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|Jane Wu and Steve Yoo (right) attend the opening night premiere of Just Mercy at ArcLight Culver City on November 06, 2019 in Culver City, California. (Photo: AFP/Getty Images/Michael Tullberg)|
Steve Yoo was a hugely popular chart-topping singer in the 1990s, but that changed when he became a naturalised American shortly before he was to be called up for military service in 2002, automatically forfeiting his South Korean nationality and with it the obligation to serve.
Every able-bodied South Korean man is required to spend nearly two years in the military, often in remote areas along the border with the nuclear-armed North.
Service is widely unpopular but regarded as an essential duty, and Yoo's move triggered widespread outrage.
He was rapidly deported to the US - he had spent much of his teenage years in California - and has been refused South Korean visas ever since.
Four years ago he sued to challenge the denials and after losing twice in lower courts and mounting an appeal to the Supreme Court, the Seoul High Court ruled Friday that it "retracts the refusal to issue a visa".
The decision paves the way for the former star to return to the South, but the foreign ministry said it plans to appeal, and "work closely with the nation's justice ministry and military manpower administration" in the process.
Yoo has apologised repeatedly but a survey this year showed that almost 70 per cent of South Koreans believe he should continue to be banned.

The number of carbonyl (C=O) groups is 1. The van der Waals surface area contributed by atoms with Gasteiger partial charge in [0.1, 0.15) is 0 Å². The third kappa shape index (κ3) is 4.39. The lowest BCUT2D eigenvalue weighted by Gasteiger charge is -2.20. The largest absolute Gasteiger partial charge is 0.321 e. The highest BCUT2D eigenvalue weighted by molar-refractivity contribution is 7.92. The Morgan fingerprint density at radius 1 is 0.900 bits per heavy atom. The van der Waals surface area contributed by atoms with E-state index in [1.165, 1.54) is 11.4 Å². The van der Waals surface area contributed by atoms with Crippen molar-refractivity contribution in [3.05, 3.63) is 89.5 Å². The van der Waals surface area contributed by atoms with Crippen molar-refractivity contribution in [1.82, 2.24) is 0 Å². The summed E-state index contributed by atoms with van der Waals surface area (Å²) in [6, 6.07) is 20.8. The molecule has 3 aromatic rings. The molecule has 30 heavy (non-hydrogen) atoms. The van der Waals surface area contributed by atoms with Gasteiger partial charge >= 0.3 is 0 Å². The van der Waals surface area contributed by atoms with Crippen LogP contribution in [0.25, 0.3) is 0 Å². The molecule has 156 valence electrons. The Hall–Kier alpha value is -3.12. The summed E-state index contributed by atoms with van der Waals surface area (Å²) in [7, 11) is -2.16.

It "took many, many years to finally realise I could not please everyone," Yoo wrote on his Instagram last month.
Koreans' enduring resentment of him stems from his former star status, said CedarBough Saeji, a specialist in Asian languages and cultures at Indiana University Bloomington.
Celebrities "live their life in the limelight", she told AFP. "Yoo was popular with men, too, for his tough and cool image. He was a real role model for young men.
"When he decided to turn his back on his duty as a Korean man it seemed to the public like he had taken their love and returned it not with continued idol-worthy behaviour, but with a slap in the face."
Previous court rulings in Yoo's case have said his return would "demoralise" troops and induce teenagers to evade conscription.
Decades after the end of the 1950-53 Korean War, for many young Korean men military service is an unwanted and deeply resented intrusion that interferes with their studies and career.
Refusing to serve is a crime in the country, which is still technically at war with the North. It can lead to imprisonment and stigma that can affect social standing and employment prospects.
But some South Koreans have taken extreme measures to avoid conscription, including a dozen music students who were caught last year deliberately putting on weight before their medical exam, hoping to be declared too heavy for service.
Others have undergone unnecessary surgery, including extracting their own teeth.
And like Yoo, some - including adult children of powerful lawmakers - have taken foreign citizenships.
John Lie, a sociology professor at the University of California, Berkeley, said Yoo's status as a "half outsider" - formerly a South Korean fluent in English and now a Korean-American - partly underlay South Koreans' long-running resentment of him.
"Many South Koreans hold ambivalent feelings about Americans, as at once admirable - help during the Korean War, rich, advanced, etc - and arrogant," he said.
"Some of the sentiments are in turn hurled at Korean Americans... (with) the sense that diasporic Koreans are 'imperfectly Korean'."